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Asian Nations Consider Bailout Fund

Asian Nations Consider Bailout Fund 
By Ranjan Roy 
Associated Press Writer 
Sunday, November 30, 1997; 10:21 p.m. EST 

KUALA LUMPUR, Malaysia (AP) -- Seeking an alternative to the strict 
financial medicine prescribed by the IMF, finance officials from 
Southeast Asian nations began mulling over Monday a plan to set up a 
regional bailout fund. 

The plan is strongly opposed by the United States, which wants any 
financial bailouts to occur under the auspices of the International 
Monetary Fund. The IMF already is putting together multibillion-dollar 
rescue packages for Thailand, Indonesia and South Korea. 

U.S. officials have expressed concern that an independent Asian fund 
would not carry the stringent austerity conditions that the IMF imposes 
-- conditions they claim are critical for a troubled economy's long-term 
recovery. However, Asian officials have dismissed those fears. 

IMF head Michel Camdessus, arriving for the two-day summit early Monday,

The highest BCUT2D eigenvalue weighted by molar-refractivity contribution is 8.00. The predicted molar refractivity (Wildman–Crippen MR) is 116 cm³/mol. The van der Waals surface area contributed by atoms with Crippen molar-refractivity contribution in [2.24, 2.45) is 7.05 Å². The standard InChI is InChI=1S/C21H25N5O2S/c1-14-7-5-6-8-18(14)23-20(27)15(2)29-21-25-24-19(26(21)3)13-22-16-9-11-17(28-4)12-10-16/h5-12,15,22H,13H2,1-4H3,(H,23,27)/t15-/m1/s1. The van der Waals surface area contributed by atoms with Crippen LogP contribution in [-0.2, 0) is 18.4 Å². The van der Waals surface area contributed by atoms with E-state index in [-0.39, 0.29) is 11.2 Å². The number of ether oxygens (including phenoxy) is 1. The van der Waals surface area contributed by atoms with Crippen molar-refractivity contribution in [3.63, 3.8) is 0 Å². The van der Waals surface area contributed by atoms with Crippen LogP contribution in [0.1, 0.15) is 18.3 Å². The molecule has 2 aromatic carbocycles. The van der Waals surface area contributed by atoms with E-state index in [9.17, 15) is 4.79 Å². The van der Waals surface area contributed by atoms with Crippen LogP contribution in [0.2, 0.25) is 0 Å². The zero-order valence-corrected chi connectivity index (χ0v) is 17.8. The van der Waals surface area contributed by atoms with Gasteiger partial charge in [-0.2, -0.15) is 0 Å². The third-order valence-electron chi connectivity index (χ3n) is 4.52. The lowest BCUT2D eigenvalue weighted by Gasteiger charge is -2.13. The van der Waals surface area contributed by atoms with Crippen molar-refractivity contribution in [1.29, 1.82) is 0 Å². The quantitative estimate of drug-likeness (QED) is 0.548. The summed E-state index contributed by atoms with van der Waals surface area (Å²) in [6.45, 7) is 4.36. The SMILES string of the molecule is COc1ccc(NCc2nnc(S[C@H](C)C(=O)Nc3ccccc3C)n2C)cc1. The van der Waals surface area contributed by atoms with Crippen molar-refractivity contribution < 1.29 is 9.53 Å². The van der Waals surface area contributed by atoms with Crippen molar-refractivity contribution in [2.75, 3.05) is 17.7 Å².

refused to comment on reports that the idea of an independent bailout 
fund had been revived. 

Thai Finance Minister Tarrin Nimmanahaeminda said his Indonesian 
counterpart, Mar'ie Muhamad, sent a letter to Asian finance ministers 
outlining a special fund by the nine-member Association of Southeast 
Asian Nations to help with any future problems. 

``The idea has been evolving very rapidly for a totally independent 
ASEAN fund subscribed by Asian countries,'' Tarrin told The Associated 

Mar'ie's letter said if a country drew on the account the requirements 
should be as least as tough as those imposed by the IMF, he said, adding 
``I also agree to that.'' 

Malaysian Deputy Prime Minister Anwar Ibrahim said the standby fund -- 
speculated to be as big as $20 billion -- will not be under the IMF but 
would work in close cooperation with it. 

``It has been discussed with the managing director of the IMF and he 
seems to be supportive,'' Anwar said. 

Attending the summit here Monday and Tuesday are ASEAN finance ministers 
and representatives of the United States, Japan, South Korea, Australia, 
China and Hong Kong. 

Devaluation of the Thai baht in July caused a chain reaction that hit 
other currencies and led to market turmoil worldwide. 

High on the IMF's agenda is designing an IMF-monitored forum where 
central bank governors would meet regularly to spot potential financial 
problems like high-risk loans and rising company debts. 

ASEAN includes Indonesia, the Philippines, Singapore, Thailand, 
Malaysia, Burma, Brunei, Laos and Vietnam.